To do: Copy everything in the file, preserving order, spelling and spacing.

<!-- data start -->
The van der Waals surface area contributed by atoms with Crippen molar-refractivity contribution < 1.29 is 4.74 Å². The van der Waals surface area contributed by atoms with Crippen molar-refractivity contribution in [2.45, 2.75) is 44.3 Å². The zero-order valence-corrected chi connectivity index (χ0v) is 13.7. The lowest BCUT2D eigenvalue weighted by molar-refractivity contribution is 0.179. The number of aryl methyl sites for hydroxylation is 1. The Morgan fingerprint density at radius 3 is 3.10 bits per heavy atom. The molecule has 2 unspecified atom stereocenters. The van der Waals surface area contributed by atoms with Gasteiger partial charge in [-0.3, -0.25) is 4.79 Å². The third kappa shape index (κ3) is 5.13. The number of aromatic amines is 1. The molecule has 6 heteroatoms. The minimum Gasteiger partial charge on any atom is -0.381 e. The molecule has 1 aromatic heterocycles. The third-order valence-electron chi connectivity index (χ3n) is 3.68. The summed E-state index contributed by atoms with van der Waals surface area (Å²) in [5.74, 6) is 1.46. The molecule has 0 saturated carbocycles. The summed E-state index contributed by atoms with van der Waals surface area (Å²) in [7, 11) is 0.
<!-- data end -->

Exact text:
The van der Waals surface area contributed by atoms with Crippen molar-refractivity contribution < 1.29 is 4.74 Å². The van der Waals surface area contributed by atoms with Crippen molar-refractivity contribution in [2.45, 2.75) is 44.3 Å². The zero-order valence-corrected chi connectivity index (χ0v) is 13.7. The lowest BCUT2D eigenvalue weighted by molar-refractivity contribution is 0.179. The number of aryl methyl sites for hydroxylation is 1. The Morgan fingerprint density at radius 3 is 3.10 bits per heavy atom. The molecule has 2 unspecified atom stereocenters. The van der Waals surface area contributed by atoms with Gasteiger partial charge in [-0.3, -0.25) is 4.79 Å². The third kappa shape index (κ3) is 5.13. The number of aromatic amines is 1. The molecule has 6 heteroatoms. The minimum Gasteiger partial charge on any atom is -0.381 e. The molecule has 1 aromatic heterocycles. The third-order valence-electron chi connectivity index (χ3n) is 3.68. The summed E-state index contributed by atoms with van der Waals surface area (Å²) in [5.74, 6) is 1.46. The molecule has 0 saturated carbocycles. The summed E-state index contributed by atoms with van der Waals surface area (Å²) in [7, 11) is 0.